But Grifka hadn’t actually committed insurance fraud. He was one of thousands of people, many out of work, wrongly charged by an automated unemployment insurance fraud detection system that began in 2013 under Michigan governor Rick Snyder.
Officials have at least partially conceded the program had problems: last month, the state revealed in a court filing that it quietly scaled back the $47m program, in the wake of intense media scrutiny. Now, all determinations are reviewed and issued by employees, a spokesperson told the Guardian.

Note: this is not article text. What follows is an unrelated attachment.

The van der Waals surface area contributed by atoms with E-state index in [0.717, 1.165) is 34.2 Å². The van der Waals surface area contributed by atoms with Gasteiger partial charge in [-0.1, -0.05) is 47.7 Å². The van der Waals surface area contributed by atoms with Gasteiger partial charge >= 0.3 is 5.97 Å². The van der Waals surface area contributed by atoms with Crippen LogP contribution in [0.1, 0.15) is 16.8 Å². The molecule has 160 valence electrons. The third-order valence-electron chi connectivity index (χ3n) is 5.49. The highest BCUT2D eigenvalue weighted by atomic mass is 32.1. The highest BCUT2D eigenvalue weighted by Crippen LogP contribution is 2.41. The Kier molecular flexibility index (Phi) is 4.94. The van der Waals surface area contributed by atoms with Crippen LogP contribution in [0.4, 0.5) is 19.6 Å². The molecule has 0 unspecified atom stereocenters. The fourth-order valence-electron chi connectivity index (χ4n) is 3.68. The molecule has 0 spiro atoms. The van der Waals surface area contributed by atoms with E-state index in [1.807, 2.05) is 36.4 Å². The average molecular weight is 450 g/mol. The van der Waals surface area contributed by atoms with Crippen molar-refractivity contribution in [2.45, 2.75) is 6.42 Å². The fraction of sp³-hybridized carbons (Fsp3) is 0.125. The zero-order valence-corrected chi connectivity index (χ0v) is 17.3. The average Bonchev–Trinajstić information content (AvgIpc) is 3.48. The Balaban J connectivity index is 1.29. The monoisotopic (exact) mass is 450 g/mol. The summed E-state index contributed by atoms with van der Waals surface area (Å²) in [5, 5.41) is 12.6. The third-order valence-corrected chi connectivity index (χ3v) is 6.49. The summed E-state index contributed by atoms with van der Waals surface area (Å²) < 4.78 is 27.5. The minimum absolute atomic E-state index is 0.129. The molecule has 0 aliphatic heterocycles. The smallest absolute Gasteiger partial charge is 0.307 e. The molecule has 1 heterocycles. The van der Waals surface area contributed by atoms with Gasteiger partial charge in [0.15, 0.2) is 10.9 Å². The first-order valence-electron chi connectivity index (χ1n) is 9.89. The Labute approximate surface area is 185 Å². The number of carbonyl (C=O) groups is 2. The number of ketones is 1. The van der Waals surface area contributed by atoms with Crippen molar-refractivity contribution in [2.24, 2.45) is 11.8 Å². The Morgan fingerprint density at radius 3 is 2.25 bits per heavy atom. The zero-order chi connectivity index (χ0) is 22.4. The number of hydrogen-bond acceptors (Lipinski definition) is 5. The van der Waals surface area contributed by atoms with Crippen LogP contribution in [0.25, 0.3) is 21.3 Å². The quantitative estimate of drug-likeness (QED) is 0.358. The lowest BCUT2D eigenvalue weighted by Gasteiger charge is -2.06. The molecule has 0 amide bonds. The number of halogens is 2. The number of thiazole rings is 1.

The system, known as Michigan Data Automated System (Midas), caused an immediate spike in claims of fraud. In August, following increased media attention of problems surrounding Midas, the UIA pulled back roughly 8,500 fraud cases from the court system that hears unemployment claims to review the charges. A spokesperson for the agency told a local TV station last fall that, upon review of a majority of the cases, only 8% were affirmed to be fraudulent.